Ornamental Separator

Arboretum & Gardens

The Colonial Williamsburg Arboretum is a Level 2 Certified Arboretum comprised of 18th-century tree and woody shrub varieties. The collection features 25 period species of oak trees and more than 30 historic gardens. The Arboretum is home to 20 Virginia state champion trees and two national champion trees—the jujube (Ziziphus jujube), and the Paper Mulberry, (Broussonetia papyrifera) .

If you would like to help support our arboretum, click here to make a gift. Please specify in the comments that you would like your gift to go toward the arboretum.

Trees You'll See

Compton Oak (Quercus X Comptoniae)

The Compton oak is a natural hybrid between the live oak (Quercus virginiana) and overcup oak (Quercus lyrata). The specimen on the Court House Green is a state champion big tree, measuring over 70 feet tall and 97 feet wide, with a trunk circumference of 14 feet.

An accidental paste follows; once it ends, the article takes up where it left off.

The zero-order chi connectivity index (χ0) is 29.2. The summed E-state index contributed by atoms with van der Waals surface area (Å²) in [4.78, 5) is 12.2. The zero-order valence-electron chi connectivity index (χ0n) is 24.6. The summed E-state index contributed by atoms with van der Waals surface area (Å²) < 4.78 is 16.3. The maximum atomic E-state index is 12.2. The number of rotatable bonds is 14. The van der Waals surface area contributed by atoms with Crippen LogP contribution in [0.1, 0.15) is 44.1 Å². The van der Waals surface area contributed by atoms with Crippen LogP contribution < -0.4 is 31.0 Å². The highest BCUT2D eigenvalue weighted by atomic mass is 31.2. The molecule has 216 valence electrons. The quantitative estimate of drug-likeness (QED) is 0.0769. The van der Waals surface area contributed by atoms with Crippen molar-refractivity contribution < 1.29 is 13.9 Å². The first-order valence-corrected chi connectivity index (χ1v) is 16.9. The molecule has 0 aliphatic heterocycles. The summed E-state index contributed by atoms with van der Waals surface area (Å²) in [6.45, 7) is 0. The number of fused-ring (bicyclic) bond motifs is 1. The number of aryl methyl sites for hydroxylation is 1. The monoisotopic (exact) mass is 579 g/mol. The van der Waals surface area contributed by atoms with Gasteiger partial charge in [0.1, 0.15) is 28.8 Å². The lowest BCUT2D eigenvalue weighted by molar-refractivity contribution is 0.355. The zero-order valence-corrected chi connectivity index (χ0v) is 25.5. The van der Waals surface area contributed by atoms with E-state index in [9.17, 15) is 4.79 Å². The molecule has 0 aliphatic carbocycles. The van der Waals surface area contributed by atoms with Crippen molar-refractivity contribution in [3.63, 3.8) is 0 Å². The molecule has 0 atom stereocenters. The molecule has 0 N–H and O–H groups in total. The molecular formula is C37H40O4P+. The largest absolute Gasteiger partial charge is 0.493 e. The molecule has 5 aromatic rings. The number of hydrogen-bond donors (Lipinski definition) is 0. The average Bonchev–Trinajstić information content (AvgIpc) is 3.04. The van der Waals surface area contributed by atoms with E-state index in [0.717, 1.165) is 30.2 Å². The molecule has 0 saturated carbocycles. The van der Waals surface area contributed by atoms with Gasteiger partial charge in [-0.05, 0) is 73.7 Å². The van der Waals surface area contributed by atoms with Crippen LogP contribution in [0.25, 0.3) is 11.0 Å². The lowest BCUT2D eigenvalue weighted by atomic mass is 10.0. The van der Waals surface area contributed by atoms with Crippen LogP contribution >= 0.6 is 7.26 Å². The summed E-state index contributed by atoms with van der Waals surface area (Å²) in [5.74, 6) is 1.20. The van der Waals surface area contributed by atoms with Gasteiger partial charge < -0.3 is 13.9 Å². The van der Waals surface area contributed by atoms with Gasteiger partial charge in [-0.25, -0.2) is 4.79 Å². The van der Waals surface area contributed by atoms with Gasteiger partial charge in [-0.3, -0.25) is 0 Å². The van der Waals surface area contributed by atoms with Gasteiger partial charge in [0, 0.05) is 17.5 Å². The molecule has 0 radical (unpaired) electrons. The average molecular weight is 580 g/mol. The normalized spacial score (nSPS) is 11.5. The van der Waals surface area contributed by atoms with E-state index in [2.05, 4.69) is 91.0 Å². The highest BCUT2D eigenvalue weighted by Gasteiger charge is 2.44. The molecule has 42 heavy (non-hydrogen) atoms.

American Beech (Fagus Grandifolia)

The long arbors on both sides of the Governor’s Palace north garden are made of the American beech. A long-lived native tree, the American beech provides shelter and food for many mammals and birds. Passenger pigeons, before their extinction, were among those species that ate the brown 3-angled nut.

Paper Mulberry (Broussonetia Papyrifera)

The paper mulberry, native to the Far East, was introduced into North America in the 1780’s. Thomas Jefferson noted “They are charming near a porch for densely shading it.” Native to the Orient, the inner bark was harvested in Japan to make paper lanterns and umbrellas.

Interactive Map

Special Programs

Take a Self-guided Arboretum Tour

Look for interactive tags on specimen trees in our Arboretum and scan the QR codes with your smart phone or tablet to learn about each species. Be sure to download a QR reader app to your device before venturing on your self-guided tour of the Arboretum!

Bassett Trace Nature Trail

Take a self-guided tour of the Bassett Trace Nature Trail. Use the Nature Trail Map to identify shrubs, trees, and flowers found throughout the trail.